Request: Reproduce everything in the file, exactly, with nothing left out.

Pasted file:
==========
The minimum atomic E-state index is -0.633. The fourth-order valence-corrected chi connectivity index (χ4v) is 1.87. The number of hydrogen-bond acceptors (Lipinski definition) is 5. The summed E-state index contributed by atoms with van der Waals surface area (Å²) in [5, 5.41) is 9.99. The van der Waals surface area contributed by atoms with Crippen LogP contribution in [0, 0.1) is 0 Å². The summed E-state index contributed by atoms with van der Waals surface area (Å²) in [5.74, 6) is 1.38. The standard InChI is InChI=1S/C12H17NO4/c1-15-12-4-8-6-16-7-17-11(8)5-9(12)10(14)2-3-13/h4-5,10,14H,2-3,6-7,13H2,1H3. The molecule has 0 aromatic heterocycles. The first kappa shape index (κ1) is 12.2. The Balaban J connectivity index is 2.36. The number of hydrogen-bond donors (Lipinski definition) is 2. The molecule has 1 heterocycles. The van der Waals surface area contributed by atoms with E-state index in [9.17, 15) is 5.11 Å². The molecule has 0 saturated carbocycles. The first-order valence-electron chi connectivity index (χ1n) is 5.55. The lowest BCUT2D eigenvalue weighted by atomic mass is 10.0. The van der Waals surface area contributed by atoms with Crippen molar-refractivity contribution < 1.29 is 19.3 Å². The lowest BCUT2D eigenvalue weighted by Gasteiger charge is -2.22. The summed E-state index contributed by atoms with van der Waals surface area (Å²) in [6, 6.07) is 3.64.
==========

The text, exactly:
The minimum atomic E-state index is -0.633. The fourth-order valence-corrected chi connectivity index (χ4v) is 1.87. The number of hydrogen-bond acceptors (Lipinski definition) is 5. The summed E-state index contributed by atoms with van der Waals surface area (Å²) in [5, 5.41) is 9.99. The van der Waals surface area contributed by atoms with Crippen LogP contribution in [0, 0.1) is 0 Å². The summed E-state index contributed by atoms with van der Waals surface area (Å²) in [5.74, 6) is 1.38. The standard InChI is InChI=1S/C12H17NO4/c1-15-12-4-8-6-16-7-17-11(8)5-9(12)10(14)2-3-13/h4-5,10,14H,2-3,6-7,13H2,1H3. The molecule has 0 aromatic heterocycles. The first kappa shape index (κ1) is 12.2. The Balaban J connectivity index is 2.36. The number of hydrogen-bond donors (Lipinski definition) is 2. The molecule has 1 heterocycles. The van der Waals surface area contributed by atoms with E-state index in [9.17, 15) is 5.11 Å². The molecule has 0 saturated carbocycles. The first-order valence-electron chi connectivity index (χ1n) is 5.55. The lowest BCUT2D eigenvalue weighted by atomic mass is 10.0. The van der Waals surface area contributed by atoms with Crippen molar-refractivity contribution < 1.29 is 19.3 Å². The lowest BCUT2D eigenvalue weighted by Gasteiger charge is -2.22. The summed E-state index contributed by atoms with van der Waals surface area (Å²) in [6, 6.07) is 3.64.